Most people learn which topics of conversation are impolite -- including money -- at a relatively young age. This can make it hard for some people to approach the topic of money and financial security with their parents. For adults in Florida who need to talk with their parents about money, estate planning and long-term care, here are a few tips for getting started.
Timing is important when approaching an uncomfortable conversation. However, it is not advisable to start the long-term care conversation just because all of the adult siblings are present or because everyone is gathered for the holiday. A family gathering may include a number of unpredictable factors, such as alcohol and input from family members who are not familiar with the situation. Children and those who should not be involved in such conversations may also be around, so pick a specific date and stick with it.
It is also a good idea to be direct and to the point about the topic of the conversation. Keeping things vague tends to put people on edge and may make them feel worried. Instead, bring up the topic directly when asking to meet and again at the start of the conversation. This is especially important for individuals whose parents have serious health problems, such as Alzheimer's.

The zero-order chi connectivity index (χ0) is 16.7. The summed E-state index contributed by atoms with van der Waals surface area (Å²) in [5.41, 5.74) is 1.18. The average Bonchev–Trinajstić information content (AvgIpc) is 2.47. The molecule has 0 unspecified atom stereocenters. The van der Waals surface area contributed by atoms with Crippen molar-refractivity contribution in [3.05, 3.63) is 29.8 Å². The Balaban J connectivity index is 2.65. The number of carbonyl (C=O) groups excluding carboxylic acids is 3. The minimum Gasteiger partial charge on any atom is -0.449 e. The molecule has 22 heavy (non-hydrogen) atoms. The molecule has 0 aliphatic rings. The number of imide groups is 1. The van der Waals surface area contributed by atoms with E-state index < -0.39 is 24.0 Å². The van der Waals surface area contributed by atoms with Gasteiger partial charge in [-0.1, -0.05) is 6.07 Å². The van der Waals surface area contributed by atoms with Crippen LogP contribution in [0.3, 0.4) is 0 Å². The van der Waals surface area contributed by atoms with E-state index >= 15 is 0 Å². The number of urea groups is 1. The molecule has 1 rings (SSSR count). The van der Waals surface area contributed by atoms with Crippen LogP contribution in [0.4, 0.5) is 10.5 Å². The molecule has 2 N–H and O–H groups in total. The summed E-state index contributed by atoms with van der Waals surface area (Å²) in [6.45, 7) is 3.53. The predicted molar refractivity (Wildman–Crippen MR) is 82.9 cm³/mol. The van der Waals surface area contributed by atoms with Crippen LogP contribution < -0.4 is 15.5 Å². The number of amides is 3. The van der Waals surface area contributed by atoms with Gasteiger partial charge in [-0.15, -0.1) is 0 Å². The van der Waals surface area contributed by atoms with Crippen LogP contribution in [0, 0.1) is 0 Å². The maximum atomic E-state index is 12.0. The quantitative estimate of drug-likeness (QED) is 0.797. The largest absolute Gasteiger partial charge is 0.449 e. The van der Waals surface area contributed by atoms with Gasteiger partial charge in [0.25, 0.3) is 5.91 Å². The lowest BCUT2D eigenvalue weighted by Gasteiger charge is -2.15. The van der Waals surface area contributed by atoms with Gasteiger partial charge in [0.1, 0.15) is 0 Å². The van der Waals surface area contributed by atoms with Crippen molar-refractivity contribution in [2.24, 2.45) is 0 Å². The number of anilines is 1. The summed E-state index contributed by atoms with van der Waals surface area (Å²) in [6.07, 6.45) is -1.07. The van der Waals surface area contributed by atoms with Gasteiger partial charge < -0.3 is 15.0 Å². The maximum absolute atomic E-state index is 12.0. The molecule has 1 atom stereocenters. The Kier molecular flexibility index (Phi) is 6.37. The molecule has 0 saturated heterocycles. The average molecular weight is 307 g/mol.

Even though being direct is best, do not make money be the focal point of the conversation. Instead, focus on the big-picture matters and then focus down to the details. For example, a person may choose to ask his or her parents what they think retirement will look like. This makes it easier to support and encourage parents to craft an estate and long-term care plan that supports that future.
Talking about long-term care and estate planning can be difficult. Some people prefer to not think about what the future may hold. Still, it is important to talk to parents and older loved ones about their plans for life after retirement. For some Florida families, having this conversation with an experienced attorney may be the most appropriate option.